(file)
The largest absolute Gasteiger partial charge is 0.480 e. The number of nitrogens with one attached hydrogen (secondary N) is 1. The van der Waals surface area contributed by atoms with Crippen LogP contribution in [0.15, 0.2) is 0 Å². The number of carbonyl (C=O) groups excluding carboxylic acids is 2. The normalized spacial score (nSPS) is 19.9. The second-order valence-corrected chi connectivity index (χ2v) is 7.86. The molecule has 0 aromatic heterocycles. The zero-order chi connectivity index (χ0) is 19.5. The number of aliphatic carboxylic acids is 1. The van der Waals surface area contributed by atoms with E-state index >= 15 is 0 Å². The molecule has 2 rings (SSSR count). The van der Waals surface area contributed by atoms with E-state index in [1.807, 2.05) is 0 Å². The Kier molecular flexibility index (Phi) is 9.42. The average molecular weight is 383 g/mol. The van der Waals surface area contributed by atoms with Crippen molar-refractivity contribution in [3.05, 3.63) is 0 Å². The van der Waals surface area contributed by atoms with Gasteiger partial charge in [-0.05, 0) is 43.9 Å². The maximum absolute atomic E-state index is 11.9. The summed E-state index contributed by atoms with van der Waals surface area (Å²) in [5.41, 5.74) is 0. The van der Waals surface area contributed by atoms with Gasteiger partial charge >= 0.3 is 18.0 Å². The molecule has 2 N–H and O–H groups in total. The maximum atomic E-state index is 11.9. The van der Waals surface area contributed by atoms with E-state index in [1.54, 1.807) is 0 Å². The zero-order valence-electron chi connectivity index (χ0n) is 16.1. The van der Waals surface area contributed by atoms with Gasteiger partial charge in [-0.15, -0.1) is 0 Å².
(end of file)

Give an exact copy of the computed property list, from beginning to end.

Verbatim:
The largest absolute Gasteiger partial charge is 0.480 e. The number of nitrogens with one attached hydrogen (secondary N) is 1. The van der Waals surface area contributed by atoms with Crippen LogP contribution in [0.15, 0.2) is 0 Å². The number of carbonyl (C=O) groups excluding carboxylic acids is 2. The normalized spacial score (nSPS) is 19.9. The second-order valence-corrected chi connectivity index (χ2v) is 7.86. The molecule has 0 aromatic heterocycles. The zero-order chi connectivity index (χ0) is 19.5. The number of aliphatic carboxylic acids is 1. The van der Waals surface area contributed by atoms with E-state index >= 15 is 0 Å². The molecule has 2 rings (SSSR count). The van der Waals surface area contributed by atoms with E-state index in [1.807, 2.05) is 0 Å². The Kier molecular flexibility index (Phi) is 9.42. The average molecular weight is 383 g/mol. The van der Waals surface area contributed by atoms with Crippen molar-refractivity contribution in [3.05, 3.63) is 0 Å². The van der Waals surface area contributed by atoms with Gasteiger partial charge in [-0.05, 0) is 43.9 Å². The maximum absolute atomic E-state index is 11.9. The summed E-state index contributed by atoms with van der Waals surface area (Å²) in [5.41, 5.74) is 0. The van der Waals surface area contributed by atoms with Gasteiger partial charge >= 0.3 is 18.0 Å². The molecule has 2 N–H and O–H groups in total. The maximum atomic E-state index is 11.9. The van der Waals surface area contributed by atoms with E-state index in [1.54, 1.807) is 0 Å². The zero-order valence-electron chi connectivity index (χ0n) is 16.1. The van der Waals surface area contributed by atoms with Gasteiger partial charge in [-0.15, -0.1) is 0 Å².